The reservation policy was challenged before the Allahabad High Court in the same year and the precedent laid down by the SC in the Azeez Basha case was invoked to argue that AMU was not a minority institute and, therefore, the reservation policy is unconstitutional. The Union government and the university contended that the 1981 amendment nullified the precedent of Azeez Basha judgment. But the Allahabad High Court not only struck down the reservation policy disregarding the 1981 amendment, but also held that the AMU was not a minority institution based on Azeez Basha case.

Both the Union government and the AMU challenged the verdict in the SC. The case was referred to a larger bench by a two-judge bench in 2006. An appeal in the SC resulted in a stay on the reservation policy. In 20016, the NDA government withdrew from the appeal, disowning the minority status of AMU. In February 2019, a three-judge SC bench referred the decision in Azeez Basha case for reconsideration by a seven-judge bench. Finally, in October 2023, the Chief Justice of India constituted a seven-judge bench to hear the matter. The bench, led by chief justice D Y Chandrachud, after hearing heated arguments for eight days between January 10 and February 1 to decide if AMU can claim minority status under Article 30(1) of the Constitution reserved its verdict on the vexed question.

Apart from deciding on AMU’s minority status, the bench will also decide if the judgement in the Azeez Basha vs Union of India, where the SC had held that AMU was not entitled to a minority education institution status, as it was “neither established nor administered by the Muslim minority” should be overruled. The verdict in this case will be of important significance for all minorities, given that it concerns the issue of admissions in priority to students of minority community.

There are two main issues, besides a host of sub-issues, that arose during arguments. One, what criteria must be considered for conferring minority status upon an educational institution under the provision of Article (30) of the Constitution? Two, is it permissible for an educational institution to claim minority status if it is established through a parliamentary statute? Another issue, but an important one, is whether the decision in the Azeez Basha case was rendered correctly. This gives rise to a question whether the Azeez Basha judgement should undergo reconsideration in view of the National Commission of Minority Education Institutions Act, 2004 in conjunction with the UGC Act, 1956.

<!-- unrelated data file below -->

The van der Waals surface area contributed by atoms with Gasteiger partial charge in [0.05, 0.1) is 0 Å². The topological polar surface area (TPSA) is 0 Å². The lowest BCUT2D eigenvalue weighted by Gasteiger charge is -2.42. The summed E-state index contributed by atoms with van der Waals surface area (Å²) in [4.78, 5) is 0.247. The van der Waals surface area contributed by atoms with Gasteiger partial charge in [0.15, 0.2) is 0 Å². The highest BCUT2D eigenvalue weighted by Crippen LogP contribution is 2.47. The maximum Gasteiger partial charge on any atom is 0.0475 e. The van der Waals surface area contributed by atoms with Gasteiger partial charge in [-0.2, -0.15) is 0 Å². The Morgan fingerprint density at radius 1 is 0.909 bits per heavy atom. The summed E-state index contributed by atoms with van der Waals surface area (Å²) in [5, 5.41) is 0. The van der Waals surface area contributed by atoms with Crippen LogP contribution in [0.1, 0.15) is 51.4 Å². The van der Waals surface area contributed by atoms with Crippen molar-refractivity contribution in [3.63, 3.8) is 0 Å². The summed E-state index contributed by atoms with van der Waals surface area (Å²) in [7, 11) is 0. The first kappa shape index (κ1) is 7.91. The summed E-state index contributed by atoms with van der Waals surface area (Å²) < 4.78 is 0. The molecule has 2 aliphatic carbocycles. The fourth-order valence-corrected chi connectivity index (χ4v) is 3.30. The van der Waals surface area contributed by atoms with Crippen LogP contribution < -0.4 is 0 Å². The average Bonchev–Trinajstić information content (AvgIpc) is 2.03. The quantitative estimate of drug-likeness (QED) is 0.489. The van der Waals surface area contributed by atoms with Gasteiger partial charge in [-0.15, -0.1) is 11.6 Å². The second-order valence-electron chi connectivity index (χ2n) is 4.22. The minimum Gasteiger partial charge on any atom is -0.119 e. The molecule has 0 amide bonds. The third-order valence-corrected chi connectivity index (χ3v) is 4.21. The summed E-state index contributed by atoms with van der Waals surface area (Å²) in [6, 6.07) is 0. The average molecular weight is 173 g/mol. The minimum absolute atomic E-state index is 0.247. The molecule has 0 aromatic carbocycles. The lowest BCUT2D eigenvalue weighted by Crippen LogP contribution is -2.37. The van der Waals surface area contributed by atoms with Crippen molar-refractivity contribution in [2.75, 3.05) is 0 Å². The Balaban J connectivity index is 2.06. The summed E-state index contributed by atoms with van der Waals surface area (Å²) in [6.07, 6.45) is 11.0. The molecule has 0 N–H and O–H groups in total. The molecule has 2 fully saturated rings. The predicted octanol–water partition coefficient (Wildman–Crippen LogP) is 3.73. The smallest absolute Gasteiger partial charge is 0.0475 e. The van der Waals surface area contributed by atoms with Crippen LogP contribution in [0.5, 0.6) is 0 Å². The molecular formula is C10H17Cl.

Whether Article 30 is an enabling provision or an obligation on the State, to what extent is the presence of the minorities required in administering an institution to come within Article 30 and how should the terms “administer” and “establish” in Article 30 of the Constitution should be interpreted in the AMU case are some the other important questions that the SC will consider. In the Azeez Basha judgement, senior advocate Rajeev Dhawan submitted that the SC correctly acknowledges the Muslim character of the AMU, but “it contradicts itself by denying (AMU) its constitutional status”.

This contradiction, he argued, is in opposition to the SC’s stand in the case of St Stephen’s College vs University of Delhi where the court upheld the minority status of the college based on its Christian character, allowing it to reserve 10% of seats for Christian students, contrary to the university’s circular. This inconsistency in approach forms the central point in the petitioner’s argument.

The writer is a senior independent Mumbai-based journalist. He tweets at @ali_chougule